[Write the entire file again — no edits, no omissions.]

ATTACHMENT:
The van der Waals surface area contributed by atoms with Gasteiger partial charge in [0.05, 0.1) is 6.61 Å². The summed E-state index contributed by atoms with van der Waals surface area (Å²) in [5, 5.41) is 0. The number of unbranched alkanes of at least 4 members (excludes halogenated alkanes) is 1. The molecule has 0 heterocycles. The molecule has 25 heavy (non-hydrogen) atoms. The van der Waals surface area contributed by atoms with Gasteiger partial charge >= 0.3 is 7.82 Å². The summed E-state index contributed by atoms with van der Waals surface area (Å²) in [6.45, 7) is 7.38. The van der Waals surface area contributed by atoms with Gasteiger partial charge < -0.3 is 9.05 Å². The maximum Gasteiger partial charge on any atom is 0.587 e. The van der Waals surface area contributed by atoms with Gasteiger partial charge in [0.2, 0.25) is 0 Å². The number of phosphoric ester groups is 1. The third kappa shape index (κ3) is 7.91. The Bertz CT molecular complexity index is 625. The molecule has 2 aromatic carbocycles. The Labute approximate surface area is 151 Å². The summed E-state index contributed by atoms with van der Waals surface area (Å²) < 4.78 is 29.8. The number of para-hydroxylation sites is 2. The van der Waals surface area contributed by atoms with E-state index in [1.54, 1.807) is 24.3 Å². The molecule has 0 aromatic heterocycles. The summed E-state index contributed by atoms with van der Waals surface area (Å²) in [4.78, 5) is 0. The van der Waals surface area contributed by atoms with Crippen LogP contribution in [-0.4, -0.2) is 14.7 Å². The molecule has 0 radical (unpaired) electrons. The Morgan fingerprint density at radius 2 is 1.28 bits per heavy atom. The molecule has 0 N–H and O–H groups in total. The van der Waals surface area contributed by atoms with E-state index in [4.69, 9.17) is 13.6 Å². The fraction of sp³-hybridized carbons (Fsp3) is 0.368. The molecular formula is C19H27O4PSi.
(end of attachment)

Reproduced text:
The van der Waals surface area contributed by atoms with Gasteiger partial charge in [0.05, 0.1) is 6.61 Å². The summed E-state index contributed by atoms with van der Waals surface area (Å²) in [5, 5.41) is 0. The number of unbranched alkanes of at least 4 members (excludes halogenated alkanes) is 1. The molecule has 0 heterocycles. The molecule has 25 heavy (non-hydrogen) atoms. The van der Waals surface area contributed by atoms with Gasteiger partial charge >= 0.3 is 7.82 Å². The summed E-state index contributed by atoms with van der Waals surface area (Å²) in [6.45, 7) is 7.38. The van der Waals surface area contributed by atoms with Gasteiger partial charge < -0.3 is 9.05 Å². The maximum Gasteiger partial charge on any atom is 0.587 e. The van der Waals surface area contributed by atoms with Gasteiger partial charge in [0.2, 0.25) is 0 Å². The number of phosphoric ester groups is 1. The third kappa shape index (κ3) is 7.91. The Bertz CT molecular complexity index is 625. The molecule has 2 aromatic carbocycles. The Labute approximate surface area is 151 Å². The summed E-state index contributed by atoms with van der Waals surface area (Å²) < 4.78 is 29.8. The number of para-hydroxylation sites is 2. The van der Waals surface area contributed by atoms with E-state index in [1.54, 1.807) is 24.3 Å². The molecule has 0 aromatic heterocycles. The summed E-state index contributed by atoms with van der Waals surface area (Å²) in [4.78, 5) is 0. The van der Waals surface area contributed by atoms with Crippen LogP contribution in [-0.4, -0.2) is 14.7 Å². The molecule has 0 radical (unpaired) electrons. The Morgan fingerprint density at radius 2 is 1.28 bits per heavy atom. The molecule has 0 N–H and O–H groups in total. The van der Waals surface area contributed by atoms with E-state index in [4.69, 9.17) is 13.6 Å². The fraction of sp³-hybridized carbons (Fsp3) is 0.368. The molecular formula is C19H27O4PSi.